HJR 640: Joint Subcommittee to Study Options to Provide a Long-Term
Funding Source to Clean Up Virginia's Polluted Waters, Including the Chesapeake
Bay and its Tributaries
May 12, 2005
The Joint Subcommittee
to Study Options to Provide a Long-Term Funding Source to Clean up Virginia's
Polluted Waters, Including the Chesapeake Bay and its Tributaries, held
its first meeting on May 12, 2005.
The members of the
joint subcommittee are: Delegate Vincent F. Callahan, Jr., Senator John
H. Chichester, Delegate Harry J. Parrish, Delegate M. Kirkland Cox, Delegate
L. Scott Lingamfelter, and Senator Charles R. Hawkins. Secretary of Natural
Resources, W. Tayloe Murphy, Jr., and Secretary of Agriculture, Robert
S. Bloxom are ex-officio members of the joint subcommittee. The first
order of business was the nomination and election of Delegate Vincent
F. Callahan, Jr. as Chairman, and Senator John H. Chichester as Vice Chairman.
FUNDING FOR CLEANUP
OF VIRGINIA'S WATERS
The meeting began
with an overview of the Water Quality Improvement Fund, the primary source
for moneys to clean up Virginia's waters created by the General Assembly
during the 1997 Session. Current law dedicates 10 percent of any year-end
revenue surplus and 10 percent of any year-end unreserved general fund
balance to the Fund. Moneys in the Fund are used to provide grants to
local governments, soil and water conservation districts, and state agencies,
as well as individuals for cleanup of point and nonpoint sources of pollution.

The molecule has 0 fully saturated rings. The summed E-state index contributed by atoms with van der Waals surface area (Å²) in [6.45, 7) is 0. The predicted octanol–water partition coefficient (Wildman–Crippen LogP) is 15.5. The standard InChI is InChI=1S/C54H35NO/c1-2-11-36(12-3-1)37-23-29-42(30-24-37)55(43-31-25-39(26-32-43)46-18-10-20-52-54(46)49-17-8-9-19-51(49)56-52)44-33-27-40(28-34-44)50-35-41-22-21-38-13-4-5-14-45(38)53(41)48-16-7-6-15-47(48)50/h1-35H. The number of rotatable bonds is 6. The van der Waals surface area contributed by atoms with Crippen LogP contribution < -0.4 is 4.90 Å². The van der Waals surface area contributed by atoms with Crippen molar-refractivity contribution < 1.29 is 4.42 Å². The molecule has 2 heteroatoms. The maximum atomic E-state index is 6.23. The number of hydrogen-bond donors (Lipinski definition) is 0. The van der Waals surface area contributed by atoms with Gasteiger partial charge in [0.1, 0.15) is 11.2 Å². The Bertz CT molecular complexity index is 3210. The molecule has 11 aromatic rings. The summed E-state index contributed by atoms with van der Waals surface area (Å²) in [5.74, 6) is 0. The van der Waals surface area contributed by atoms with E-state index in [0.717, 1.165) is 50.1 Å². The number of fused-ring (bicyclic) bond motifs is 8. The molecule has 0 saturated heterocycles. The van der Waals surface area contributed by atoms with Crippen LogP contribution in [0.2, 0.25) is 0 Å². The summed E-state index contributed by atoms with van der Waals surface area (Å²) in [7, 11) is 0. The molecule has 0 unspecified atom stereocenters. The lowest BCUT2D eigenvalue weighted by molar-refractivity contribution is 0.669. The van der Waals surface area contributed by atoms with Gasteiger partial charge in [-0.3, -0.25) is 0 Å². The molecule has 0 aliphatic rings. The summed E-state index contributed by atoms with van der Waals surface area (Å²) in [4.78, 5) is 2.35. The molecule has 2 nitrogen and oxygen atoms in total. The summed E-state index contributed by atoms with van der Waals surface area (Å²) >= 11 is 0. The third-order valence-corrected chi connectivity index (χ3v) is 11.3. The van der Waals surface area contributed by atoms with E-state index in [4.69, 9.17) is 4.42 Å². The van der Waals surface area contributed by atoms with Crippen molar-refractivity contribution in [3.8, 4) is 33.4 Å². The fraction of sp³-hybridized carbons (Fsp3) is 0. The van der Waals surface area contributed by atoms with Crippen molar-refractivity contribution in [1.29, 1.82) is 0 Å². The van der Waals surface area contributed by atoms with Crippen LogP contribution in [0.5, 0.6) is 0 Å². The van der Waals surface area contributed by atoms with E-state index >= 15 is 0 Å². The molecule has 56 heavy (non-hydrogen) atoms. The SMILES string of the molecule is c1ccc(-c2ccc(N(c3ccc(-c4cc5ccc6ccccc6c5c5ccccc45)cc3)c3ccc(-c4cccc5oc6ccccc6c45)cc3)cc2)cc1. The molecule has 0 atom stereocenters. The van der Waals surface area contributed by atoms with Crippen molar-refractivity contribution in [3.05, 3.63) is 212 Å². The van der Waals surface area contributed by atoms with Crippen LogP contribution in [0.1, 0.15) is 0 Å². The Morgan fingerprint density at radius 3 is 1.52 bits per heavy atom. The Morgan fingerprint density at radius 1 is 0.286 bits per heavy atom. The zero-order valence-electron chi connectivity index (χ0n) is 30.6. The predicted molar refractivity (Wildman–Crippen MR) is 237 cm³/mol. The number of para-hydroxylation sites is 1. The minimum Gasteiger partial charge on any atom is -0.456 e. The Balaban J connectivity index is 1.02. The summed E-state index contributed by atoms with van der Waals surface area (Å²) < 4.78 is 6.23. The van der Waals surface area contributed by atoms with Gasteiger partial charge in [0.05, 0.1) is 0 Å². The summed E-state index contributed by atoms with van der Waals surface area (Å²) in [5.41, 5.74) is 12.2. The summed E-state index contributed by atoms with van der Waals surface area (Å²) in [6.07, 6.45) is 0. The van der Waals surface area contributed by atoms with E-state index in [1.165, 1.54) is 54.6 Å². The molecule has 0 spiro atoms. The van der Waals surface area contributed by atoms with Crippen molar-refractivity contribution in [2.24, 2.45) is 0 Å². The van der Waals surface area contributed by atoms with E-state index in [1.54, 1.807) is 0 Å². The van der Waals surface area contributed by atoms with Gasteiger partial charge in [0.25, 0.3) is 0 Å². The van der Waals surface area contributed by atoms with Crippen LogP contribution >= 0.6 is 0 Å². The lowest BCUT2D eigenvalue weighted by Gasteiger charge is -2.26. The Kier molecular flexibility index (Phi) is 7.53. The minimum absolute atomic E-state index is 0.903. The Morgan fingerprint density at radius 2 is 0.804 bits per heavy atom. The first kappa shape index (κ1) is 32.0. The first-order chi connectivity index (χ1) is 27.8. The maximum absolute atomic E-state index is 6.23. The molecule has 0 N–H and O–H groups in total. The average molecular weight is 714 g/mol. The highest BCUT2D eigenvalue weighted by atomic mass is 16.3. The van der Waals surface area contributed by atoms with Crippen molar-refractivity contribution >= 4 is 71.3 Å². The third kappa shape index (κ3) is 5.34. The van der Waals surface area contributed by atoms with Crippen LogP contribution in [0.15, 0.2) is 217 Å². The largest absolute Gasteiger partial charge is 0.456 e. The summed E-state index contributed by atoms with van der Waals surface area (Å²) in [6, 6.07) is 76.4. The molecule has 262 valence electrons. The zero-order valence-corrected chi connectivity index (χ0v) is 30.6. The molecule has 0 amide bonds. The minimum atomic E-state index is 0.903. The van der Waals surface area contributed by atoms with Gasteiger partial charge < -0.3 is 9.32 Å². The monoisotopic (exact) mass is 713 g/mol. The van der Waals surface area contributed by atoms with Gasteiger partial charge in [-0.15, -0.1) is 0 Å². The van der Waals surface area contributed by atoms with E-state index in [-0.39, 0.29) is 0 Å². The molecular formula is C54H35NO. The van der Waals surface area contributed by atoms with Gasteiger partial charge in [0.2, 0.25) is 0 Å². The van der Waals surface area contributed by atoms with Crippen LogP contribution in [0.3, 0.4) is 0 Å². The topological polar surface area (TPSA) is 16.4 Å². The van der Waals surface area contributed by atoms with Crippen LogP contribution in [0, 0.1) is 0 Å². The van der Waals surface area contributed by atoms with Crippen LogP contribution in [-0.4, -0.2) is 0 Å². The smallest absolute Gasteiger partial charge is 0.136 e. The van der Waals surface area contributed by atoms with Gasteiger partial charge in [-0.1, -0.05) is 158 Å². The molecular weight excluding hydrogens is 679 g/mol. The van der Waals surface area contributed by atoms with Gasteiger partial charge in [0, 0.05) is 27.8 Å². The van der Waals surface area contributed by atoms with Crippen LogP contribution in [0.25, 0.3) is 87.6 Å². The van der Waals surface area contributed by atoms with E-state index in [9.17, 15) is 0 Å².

Due to the economic
recession, no deposit was made into the Fund in Fiscal Years 2002 through
2004, because there were no year-end revenue surpluses or balances. For
Fiscal Year 2005, the General Assembly appropriated $15 million in addition
to the year-end revenue
surplus, making the total fiscal year deposit to the Fund $22.7 million.
For Fiscal Year 2006, the General Assembly appropriated $65 million in
addition to the year-end revenue surplus, making the total fiscal year
deposit to the Fund $97.4 million. Of this additional $65 million, $50
million is dedicated for wastewater improvement.
ADDRESS BY SECRETARY
Secretary Murphy spoke to the members regarding issues raised by House
Joint Resolution No. 640, the joint resolution that created the study.
Secretary Murphy stated that plans and strategies are in place to clean
up Virginia's waters, but the Commonwealth lacks the funding needed to
execute these plans. Funding for natural resources hovers at or below
1% of the state budget on an annual basis.
explained that in 1999 the Environmental Protection Agency (EPA) added
the Chesapeake Bay and its tributaries to the list of impaired waters
because of increased amounts of nitrogen and phosphorus. The EPA established